But there's something unique about this latest revelation which is different from past gaffes, because for the first time he has implicated those closest to him. If what America has indeed been waiting for is a glimpse into the real Romney: here you have it. Romney's gaffes aren't gaffes at all. They represent a philosophy that is shared by those in his inner circle; namely his family and most fervent supporters. Like Mitt, they are all out of touch with the realities of everyday life for the majority of Americans, and indeed the world's global citizenry.
The results of the 2010 Census reveal that half of all Americans are either low-income wage earners or living below the poverty line. Since the welfare reforms of the Clinton-Gingrich era, poverty has steadily increased as welfare dependence has consistently decreased. The Temporary Assistance for Needy Families (TANF) program - more commonly known as 'welfare' - is, in fact, temporary. Despite GOP dogma that frames welfare mothers as undeserving, black and brown inner city women, the overwhelming majority of recipients are white- and most work part-time, and are full-time parents. As Salon Editor Joan Walsh famously articulated, Republicans like to think the assistance given to America's poor is a "hammock they are swinging in." It most certainly is not.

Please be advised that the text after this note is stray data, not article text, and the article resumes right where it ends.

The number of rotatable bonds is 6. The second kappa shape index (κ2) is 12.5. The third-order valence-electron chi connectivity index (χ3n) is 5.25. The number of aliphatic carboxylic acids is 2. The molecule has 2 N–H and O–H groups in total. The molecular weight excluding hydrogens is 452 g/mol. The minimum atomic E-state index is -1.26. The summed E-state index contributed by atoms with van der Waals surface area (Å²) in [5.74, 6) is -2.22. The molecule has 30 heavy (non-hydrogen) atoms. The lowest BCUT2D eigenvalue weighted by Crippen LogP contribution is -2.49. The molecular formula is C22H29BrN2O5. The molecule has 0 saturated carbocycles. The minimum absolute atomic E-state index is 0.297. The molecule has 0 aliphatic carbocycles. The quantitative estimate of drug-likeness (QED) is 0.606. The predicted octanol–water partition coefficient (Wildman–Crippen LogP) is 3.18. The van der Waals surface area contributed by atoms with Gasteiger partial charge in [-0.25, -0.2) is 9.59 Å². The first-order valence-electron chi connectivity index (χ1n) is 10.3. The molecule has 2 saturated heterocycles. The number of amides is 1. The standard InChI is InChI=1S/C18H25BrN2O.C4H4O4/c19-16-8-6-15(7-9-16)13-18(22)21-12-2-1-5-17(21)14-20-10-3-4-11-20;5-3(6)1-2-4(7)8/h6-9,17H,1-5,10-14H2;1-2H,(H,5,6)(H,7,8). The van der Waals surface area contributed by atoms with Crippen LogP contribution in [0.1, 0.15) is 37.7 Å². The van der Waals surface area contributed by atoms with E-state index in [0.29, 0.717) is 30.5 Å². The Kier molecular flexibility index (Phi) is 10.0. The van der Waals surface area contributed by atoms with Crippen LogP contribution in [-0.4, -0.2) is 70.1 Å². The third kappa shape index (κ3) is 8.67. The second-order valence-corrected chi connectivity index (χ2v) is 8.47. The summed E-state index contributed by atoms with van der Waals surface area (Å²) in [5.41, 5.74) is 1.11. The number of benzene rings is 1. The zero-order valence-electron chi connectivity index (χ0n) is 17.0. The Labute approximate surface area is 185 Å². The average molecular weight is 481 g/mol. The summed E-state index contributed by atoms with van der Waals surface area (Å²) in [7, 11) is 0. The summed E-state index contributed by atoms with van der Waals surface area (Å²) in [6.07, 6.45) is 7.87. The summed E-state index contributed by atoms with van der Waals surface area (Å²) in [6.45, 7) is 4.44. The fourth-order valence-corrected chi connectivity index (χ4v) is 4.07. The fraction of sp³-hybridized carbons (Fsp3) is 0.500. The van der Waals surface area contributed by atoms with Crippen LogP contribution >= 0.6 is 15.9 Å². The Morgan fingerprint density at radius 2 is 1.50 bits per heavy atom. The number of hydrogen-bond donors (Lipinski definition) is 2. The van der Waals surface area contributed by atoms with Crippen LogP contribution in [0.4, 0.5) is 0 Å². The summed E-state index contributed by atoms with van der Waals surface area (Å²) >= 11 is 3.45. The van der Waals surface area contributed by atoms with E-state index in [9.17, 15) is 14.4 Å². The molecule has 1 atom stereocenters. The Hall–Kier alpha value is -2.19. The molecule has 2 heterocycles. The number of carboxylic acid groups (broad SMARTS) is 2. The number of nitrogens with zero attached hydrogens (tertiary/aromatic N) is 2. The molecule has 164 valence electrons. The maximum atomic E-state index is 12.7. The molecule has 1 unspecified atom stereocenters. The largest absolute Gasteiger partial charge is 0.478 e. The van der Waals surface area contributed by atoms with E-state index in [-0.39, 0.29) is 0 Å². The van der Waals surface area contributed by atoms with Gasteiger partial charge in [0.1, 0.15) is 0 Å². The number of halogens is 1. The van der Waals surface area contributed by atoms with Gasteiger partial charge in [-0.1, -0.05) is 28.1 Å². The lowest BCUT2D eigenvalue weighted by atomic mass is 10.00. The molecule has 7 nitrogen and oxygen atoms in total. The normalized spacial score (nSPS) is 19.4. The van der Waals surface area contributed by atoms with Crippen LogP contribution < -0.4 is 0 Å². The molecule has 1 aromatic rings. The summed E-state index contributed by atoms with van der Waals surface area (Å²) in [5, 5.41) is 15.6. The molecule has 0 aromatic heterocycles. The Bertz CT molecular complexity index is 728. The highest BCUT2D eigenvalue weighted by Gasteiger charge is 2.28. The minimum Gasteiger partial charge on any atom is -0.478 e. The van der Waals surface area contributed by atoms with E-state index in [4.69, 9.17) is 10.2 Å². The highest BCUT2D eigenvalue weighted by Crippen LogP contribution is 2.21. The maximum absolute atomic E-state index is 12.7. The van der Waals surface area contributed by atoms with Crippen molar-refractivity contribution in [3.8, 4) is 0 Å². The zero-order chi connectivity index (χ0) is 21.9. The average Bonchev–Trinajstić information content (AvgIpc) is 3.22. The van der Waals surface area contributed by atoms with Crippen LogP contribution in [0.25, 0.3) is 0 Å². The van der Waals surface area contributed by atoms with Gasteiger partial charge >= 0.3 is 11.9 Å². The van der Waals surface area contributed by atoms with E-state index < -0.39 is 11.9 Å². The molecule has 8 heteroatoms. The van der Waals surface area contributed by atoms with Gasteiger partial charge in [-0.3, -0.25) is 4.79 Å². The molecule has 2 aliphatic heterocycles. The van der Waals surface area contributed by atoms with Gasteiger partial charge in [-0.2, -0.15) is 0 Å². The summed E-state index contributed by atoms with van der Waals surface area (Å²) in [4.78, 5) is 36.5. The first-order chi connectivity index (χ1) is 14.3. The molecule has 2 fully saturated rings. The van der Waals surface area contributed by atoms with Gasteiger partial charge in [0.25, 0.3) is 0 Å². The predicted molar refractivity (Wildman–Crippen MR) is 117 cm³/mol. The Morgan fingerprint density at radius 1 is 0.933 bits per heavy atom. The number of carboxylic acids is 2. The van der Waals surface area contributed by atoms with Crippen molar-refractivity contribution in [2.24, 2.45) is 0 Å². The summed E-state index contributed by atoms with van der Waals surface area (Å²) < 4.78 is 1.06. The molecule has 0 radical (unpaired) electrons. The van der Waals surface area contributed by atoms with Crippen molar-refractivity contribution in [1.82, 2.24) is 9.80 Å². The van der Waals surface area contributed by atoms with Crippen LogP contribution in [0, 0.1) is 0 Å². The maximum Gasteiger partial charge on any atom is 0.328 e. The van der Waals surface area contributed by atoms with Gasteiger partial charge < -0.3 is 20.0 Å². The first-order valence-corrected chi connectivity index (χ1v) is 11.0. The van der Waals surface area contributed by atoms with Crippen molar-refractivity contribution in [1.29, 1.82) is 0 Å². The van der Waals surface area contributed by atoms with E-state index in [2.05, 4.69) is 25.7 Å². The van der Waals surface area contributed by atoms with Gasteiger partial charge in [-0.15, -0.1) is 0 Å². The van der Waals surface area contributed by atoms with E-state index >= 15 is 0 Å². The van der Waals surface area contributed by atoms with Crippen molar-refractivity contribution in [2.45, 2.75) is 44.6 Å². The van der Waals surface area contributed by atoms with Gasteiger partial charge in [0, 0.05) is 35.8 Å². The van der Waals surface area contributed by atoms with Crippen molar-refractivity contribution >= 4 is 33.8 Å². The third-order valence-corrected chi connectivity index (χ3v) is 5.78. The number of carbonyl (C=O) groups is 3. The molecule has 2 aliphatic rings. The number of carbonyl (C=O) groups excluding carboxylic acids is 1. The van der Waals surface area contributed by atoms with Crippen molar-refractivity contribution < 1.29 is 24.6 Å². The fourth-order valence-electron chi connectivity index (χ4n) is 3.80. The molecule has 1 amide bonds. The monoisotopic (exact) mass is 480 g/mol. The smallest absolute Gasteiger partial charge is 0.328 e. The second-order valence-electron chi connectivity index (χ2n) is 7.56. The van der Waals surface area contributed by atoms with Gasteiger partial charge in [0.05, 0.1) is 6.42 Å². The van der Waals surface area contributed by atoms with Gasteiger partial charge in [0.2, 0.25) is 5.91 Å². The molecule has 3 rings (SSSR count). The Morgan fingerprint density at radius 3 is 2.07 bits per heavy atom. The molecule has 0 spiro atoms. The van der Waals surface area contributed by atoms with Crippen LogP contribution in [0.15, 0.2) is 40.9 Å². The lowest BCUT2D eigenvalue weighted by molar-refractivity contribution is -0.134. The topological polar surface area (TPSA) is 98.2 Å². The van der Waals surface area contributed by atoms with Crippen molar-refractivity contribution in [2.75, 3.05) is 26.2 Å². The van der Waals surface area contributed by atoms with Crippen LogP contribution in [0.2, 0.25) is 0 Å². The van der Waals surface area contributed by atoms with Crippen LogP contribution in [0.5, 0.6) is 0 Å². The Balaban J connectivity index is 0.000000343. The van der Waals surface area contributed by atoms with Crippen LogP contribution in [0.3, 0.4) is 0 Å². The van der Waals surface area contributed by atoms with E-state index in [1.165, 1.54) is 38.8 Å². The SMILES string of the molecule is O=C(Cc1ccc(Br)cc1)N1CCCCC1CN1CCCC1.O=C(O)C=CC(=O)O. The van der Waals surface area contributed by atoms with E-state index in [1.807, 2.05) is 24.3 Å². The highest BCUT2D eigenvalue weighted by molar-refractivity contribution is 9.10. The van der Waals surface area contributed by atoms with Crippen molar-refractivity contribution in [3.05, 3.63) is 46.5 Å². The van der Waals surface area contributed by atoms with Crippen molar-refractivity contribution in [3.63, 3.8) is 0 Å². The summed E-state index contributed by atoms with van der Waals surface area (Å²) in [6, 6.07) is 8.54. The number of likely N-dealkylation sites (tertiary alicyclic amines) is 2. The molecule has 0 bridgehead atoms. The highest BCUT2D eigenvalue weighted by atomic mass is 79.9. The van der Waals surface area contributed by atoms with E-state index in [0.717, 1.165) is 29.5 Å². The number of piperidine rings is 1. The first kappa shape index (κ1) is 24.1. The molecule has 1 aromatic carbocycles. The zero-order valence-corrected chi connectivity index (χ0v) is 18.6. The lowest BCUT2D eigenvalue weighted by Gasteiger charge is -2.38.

Many women, by Romney's own recent admission, have lost their jobs due to the Bush-Cheney recession. Those who may otherwise chose to spend a year or two away from work to nurture their children in the first crucial years of development are no longer afforded a "choice." The very jobs Romney, during his tenure at Bain Capital, helped to ship off-shore to China, India and beyond are no longer available. The government jobs many women relied upon have also been eliminated due to state funds being cut, and the Republican Party's insistence on austerity measures.
These circumstances serve as the backdrop to understanding the vast chasm that exists between Ann Romney's reality and options -- and the very limited choices most American women confront every day.
Earlier this year, the Harvard-educated Ann told Fox News' Neal Cavuto "I don't consider myself wealthy." This from a woman whose husband is worth $250 million and has gifted a $100 million trust fund to their five sons.
Indeed, motherhood is hard work. It is more difficult for women who work both inside and outside the home: relying on income that must be stretched so thin it becomes translucent. This is the struggle and 'work' of most women.
Ann and Mitt are deluded if they fail to understand their story is not commonplace in a nation where the American Dream is becoming increasingly elusive.
The GOP consistently attack the moderate Democrat Obama as being socialist, yet seek to pawn off a wealthy, out-of-touch tycoon as a "man of the people." And as that strategy fails they retreat to trotting out his wife, an equally oblivious character, to soften the lies and sell the snake oil.